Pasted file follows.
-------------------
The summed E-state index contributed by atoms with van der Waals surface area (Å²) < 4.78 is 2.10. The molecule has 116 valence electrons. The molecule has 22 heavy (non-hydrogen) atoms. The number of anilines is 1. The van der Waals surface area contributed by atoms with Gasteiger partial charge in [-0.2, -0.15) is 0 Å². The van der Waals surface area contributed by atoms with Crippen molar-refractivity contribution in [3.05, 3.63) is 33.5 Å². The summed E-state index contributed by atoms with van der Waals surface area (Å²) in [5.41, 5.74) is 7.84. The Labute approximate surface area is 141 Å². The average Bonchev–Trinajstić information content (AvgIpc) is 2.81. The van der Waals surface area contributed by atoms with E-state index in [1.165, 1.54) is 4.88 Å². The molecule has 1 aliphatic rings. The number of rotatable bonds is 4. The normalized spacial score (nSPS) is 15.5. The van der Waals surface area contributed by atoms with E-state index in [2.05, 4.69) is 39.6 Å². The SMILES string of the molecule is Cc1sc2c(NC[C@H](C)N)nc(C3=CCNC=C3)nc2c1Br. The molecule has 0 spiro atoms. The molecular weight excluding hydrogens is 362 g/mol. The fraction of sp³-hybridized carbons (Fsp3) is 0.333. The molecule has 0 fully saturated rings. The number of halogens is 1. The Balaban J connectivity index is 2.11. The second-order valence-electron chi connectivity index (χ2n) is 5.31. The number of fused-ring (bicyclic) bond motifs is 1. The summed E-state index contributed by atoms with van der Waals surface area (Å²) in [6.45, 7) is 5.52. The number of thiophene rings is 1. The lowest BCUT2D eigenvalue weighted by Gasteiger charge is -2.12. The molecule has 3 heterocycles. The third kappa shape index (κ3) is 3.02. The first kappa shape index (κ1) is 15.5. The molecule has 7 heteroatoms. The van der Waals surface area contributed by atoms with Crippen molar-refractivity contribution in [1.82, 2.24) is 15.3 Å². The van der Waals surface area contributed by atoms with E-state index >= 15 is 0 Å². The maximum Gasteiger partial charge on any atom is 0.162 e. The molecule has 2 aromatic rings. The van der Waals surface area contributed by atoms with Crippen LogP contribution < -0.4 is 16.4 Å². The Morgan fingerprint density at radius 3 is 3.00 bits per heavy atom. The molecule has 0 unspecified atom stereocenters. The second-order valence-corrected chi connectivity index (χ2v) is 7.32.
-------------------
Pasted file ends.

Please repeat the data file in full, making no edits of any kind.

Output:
The summed E-state index contributed by atoms with van der Waals surface area (Å²) < 4.78 is 2.10. The molecule has 116 valence electrons. The molecule has 22 heavy (non-hydrogen) atoms. The number of anilines is 1. The van der Waals surface area contributed by atoms with Gasteiger partial charge in [-0.2, -0.15) is 0 Å². The van der Waals surface area contributed by atoms with Crippen molar-refractivity contribution in [3.05, 3.63) is 33.5 Å². The summed E-state index contributed by atoms with van der Waals surface area (Å²) in [5.41, 5.74) is 7.84. The Labute approximate surface area is 141 Å². The average Bonchev–Trinajstić information content (AvgIpc) is 2.81. The van der Waals surface area contributed by atoms with E-state index in [1.165, 1.54) is 4.88 Å². The molecule has 1 aliphatic rings. The number of rotatable bonds is 4. The normalized spacial score (nSPS) is 15.5. The van der Waals surface area contributed by atoms with E-state index in [2.05, 4.69) is 39.6 Å². The SMILES string of the molecule is Cc1sc2c(NC[C@H](C)N)nc(C3=CCNC=C3)nc2c1Br. The molecule has 0 spiro atoms. The molecular weight excluding hydrogens is 362 g/mol. The fraction of sp³-hybridized carbons (Fsp3) is 0.333. The molecule has 0 fully saturated rings. The number of halogens is 1. The Balaban J connectivity index is 2.11. The second-order valence-electron chi connectivity index (χ2n) is 5.31. The number of fused-ring (bicyclic) bond motifs is 1. The summed E-state index contributed by atoms with van der Waals surface area (Å²) in [6.45, 7) is 5.52. The number of thiophene rings is 1. The lowest BCUT2D eigenvalue weighted by Gasteiger charge is -2.12. The molecule has 3 heterocycles. The third kappa shape index (κ3) is 3.02. The first kappa shape index (κ1) is 15.5. The molecule has 7 heteroatoms. The van der Waals surface area contributed by atoms with Crippen molar-refractivity contribution in [1.82, 2.24) is 15.3 Å². The van der Waals surface area contributed by atoms with E-state index >= 15 is 0 Å². The maximum Gasteiger partial charge on any atom is 0.162 e. The molecule has 2 aromatic rings. The van der Waals surface area contributed by atoms with Crippen LogP contribution < -0.4 is 16.4 Å². The Morgan fingerprint density at radius 3 is 3.00 bits per heavy atom. The molecule has 0 unspecified atom stereocenters. The second-order valence-corrected chi connectivity index (χ2v) is 7.32.